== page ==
By Kimberley Kao


Boeing is investigating a quality problem with its undelivered 787 Dreamliner planes after discovering that some fasteners were incorrectly installed on the jets' bodies, adding to the aircraft maker's woes amid heightened scrutiny from U.S. regulators.

The issue involves incorrect torquing, or tightening, of some fasteners in the "side-of-body area" of some planes, which was discovered as part of Boeing's regular quality checks, the aircraft maker said Friday.

Boeing said it is "taking the time necessary to ensure all airplanes meet our delivery standards prior to delivery," adding that the "in-service fleet can continue to safely operate."

The U.S. Federal Aviation Administration has already undertaken multiple investigations into Boeing's safety standards, including the midair blowout of a door plug on an Alaska Air flight in January. The U.S. Justice Department opened a criminal investigation into that incident.

In a separate statement, the FAA said Boeing disclosed that it may have "improperly installed fuselage fasteners" on some 787 Dreamliner airplanes. "The FAA is investigating and is working closely with Boeing to determine appropriate actions and to ensure an immediate fix in the production system," it said Friday.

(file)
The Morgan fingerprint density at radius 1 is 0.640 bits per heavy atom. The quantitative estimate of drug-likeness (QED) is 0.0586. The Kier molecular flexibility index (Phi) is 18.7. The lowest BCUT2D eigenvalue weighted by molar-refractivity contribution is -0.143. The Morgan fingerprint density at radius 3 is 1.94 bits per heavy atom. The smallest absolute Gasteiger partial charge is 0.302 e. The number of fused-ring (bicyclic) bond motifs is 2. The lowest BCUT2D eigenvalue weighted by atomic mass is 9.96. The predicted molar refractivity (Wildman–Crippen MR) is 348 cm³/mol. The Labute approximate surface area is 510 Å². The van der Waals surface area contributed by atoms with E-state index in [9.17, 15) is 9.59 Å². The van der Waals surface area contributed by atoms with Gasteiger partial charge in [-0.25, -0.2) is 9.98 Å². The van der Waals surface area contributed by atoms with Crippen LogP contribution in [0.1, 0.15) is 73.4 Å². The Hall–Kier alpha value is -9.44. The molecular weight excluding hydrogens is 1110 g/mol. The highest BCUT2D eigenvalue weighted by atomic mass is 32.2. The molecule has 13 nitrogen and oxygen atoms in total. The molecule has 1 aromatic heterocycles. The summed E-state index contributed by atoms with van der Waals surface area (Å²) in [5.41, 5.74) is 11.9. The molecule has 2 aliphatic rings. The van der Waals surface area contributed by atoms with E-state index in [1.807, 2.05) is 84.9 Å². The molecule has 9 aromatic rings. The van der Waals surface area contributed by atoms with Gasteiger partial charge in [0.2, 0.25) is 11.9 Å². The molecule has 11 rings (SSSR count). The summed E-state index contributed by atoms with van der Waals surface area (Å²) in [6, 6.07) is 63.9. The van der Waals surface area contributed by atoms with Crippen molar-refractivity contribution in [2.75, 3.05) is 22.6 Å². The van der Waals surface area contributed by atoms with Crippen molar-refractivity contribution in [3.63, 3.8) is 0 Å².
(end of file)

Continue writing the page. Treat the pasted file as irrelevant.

Boeing said its evaluation is ongoing to determine whether the planes would need changes if any, and that there might be little to no impact on delivery timelines. Deliveries of new 787 jets aren't suspended, it said.

In his testimony to the U.S. Senate Committee on Commerce, Science, and Transportation on Thursday, FAA chief Mike Whitaker said his administration would continue to ensure Boeing makes sustained changes to its quality assurance and production.

Increased auditing of quality systems "with more active, in-person oversight" would help the FAA increase visibility on operations at all original equipment manufacturers for aircraft, including Boeing, Whitaker said.


Write to Kimberley Kao at kimberley.kao@wsj.com


(END) Dow Jones Newswires

06-14-24 0348ET